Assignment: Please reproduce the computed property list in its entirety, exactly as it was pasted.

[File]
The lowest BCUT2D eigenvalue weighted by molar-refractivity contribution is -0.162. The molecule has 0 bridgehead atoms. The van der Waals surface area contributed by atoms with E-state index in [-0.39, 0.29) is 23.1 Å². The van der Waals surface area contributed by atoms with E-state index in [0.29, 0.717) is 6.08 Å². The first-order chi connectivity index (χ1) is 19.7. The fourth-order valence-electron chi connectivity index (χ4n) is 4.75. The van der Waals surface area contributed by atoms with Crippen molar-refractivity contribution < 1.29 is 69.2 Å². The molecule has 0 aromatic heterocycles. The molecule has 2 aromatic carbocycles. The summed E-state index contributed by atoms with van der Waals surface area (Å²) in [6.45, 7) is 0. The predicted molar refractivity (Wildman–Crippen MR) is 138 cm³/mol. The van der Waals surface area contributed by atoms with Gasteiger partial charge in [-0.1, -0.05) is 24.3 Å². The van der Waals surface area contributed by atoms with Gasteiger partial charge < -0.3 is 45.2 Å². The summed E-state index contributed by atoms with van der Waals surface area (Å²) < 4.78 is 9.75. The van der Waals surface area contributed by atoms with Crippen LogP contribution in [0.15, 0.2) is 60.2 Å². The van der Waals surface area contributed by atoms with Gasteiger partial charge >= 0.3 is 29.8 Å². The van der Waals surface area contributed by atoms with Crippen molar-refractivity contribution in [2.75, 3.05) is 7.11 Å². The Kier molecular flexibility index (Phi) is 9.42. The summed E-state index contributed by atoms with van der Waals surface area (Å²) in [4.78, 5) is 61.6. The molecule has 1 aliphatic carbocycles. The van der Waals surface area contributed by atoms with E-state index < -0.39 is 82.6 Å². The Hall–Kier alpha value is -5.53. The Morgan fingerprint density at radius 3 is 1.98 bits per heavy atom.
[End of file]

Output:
The lowest BCUT2D eigenvalue weighted by molar-refractivity contribution is -0.162. The molecule has 0 bridgehead atoms. The van der Waals surface area contributed by atoms with E-state index in [-0.39, 0.29) is 23.1 Å². The van der Waals surface area contributed by atoms with E-state index in [0.29, 0.717) is 6.08 Å². The first-order chi connectivity index (χ1) is 19.7. The fourth-order valence-electron chi connectivity index (χ4n) is 4.75. The van der Waals surface area contributed by atoms with Crippen molar-refractivity contribution < 1.29 is 69.2 Å². The molecule has 0 aromatic heterocycles. The molecule has 2 aromatic carbocycles. The summed E-state index contributed by atoms with van der Waals surface area (Å²) in [6.45, 7) is 0. The predicted molar refractivity (Wildman–Crippen MR) is 138 cm³/mol. The van der Waals surface area contributed by atoms with Gasteiger partial charge in [-0.1, -0.05) is 24.3 Å². The van der Waals surface area contributed by atoms with Gasteiger partial charge < -0.3 is 45.2 Å². The summed E-state index contributed by atoms with van der Waals surface area (Å²) < 4.78 is 9.75. The van der Waals surface area contributed by atoms with Crippen LogP contribution in [0.15, 0.2) is 60.2 Å². The van der Waals surface area contributed by atoms with Gasteiger partial charge >= 0.3 is 29.8 Å². The van der Waals surface area contributed by atoms with Crippen molar-refractivity contribution in [2.75, 3.05) is 7.11 Å². The Kier molecular flexibility index (Phi) is 9.42. The summed E-state index contributed by atoms with van der Waals surface area (Å²) in [4.78, 5) is 61.6. The molecule has 1 aliphatic carbocycles. The van der Waals surface area contributed by atoms with E-state index < -0.39 is 82.6 Å². The Hall–Kier alpha value is -5.53. The Morgan fingerprint density at radius 3 is 1.98 bits per heavy atom.